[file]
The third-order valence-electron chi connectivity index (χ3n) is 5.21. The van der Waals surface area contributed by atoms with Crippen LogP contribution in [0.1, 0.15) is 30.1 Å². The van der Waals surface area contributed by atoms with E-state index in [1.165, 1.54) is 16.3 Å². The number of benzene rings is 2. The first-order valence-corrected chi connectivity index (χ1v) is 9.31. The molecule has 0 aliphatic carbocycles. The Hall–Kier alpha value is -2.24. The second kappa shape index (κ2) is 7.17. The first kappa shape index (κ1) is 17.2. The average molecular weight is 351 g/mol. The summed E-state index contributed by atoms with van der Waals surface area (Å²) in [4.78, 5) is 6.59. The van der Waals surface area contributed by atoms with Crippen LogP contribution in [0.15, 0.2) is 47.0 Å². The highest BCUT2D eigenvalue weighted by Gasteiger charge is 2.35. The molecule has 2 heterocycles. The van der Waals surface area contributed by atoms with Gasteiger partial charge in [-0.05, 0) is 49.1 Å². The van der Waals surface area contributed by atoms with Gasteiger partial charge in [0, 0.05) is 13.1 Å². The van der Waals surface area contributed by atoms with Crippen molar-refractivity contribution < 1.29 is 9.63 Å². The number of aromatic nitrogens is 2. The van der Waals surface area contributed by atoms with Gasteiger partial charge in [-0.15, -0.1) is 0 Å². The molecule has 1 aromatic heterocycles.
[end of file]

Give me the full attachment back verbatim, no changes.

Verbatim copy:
The third-order valence-electron chi connectivity index (χ3n) is 5.21. The van der Waals surface area contributed by atoms with Crippen LogP contribution in [0.1, 0.15) is 30.1 Å². The van der Waals surface area contributed by atoms with E-state index in [1.165, 1.54) is 16.3 Å². The number of benzene rings is 2. The first-order valence-corrected chi connectivity index (χ1v) is 9.31. The molecule has 0 aliphatic carbocycles. The Hall–Kier alpha value is -2.24. The second kappa shape index (κ2) is 7.17. The first kappa shape index (κ1) is 17.2. The average molecular weight is 351 g/mol. The summed E-state index contributed by atoms with van der Waals surface area (Å²) in [4.78, 5) is 6.59. The van der Waals surface area contributed by atoms with Crippen LogP contribution in [0.15, 0.2) is 47.0 Å². The highest BCUT2D eigenvalue weighted by Gasteiger charge is 2.35. The molecule has 2 heterocycles. The van der Waals surface area contributed by atoms with Gasteiger partial charge in [-0.05, 0) is 49.1 Å². The van der Waals surface area contributed by atoms with Gasteiger partial charge in [0, 0.05) is 13.1 Å². The van der Waals surface area contributed by atoms with Crippen molar-refractivity contribution < 1.29 is 9.63 Å². The number of aromatic nitrogens is 2. The van der Waals surface area contributed by atoms with Gasteiger partial charge in [-0.15, -0.1) is 0 Å². The molecule has 1 aromatic heterocycles.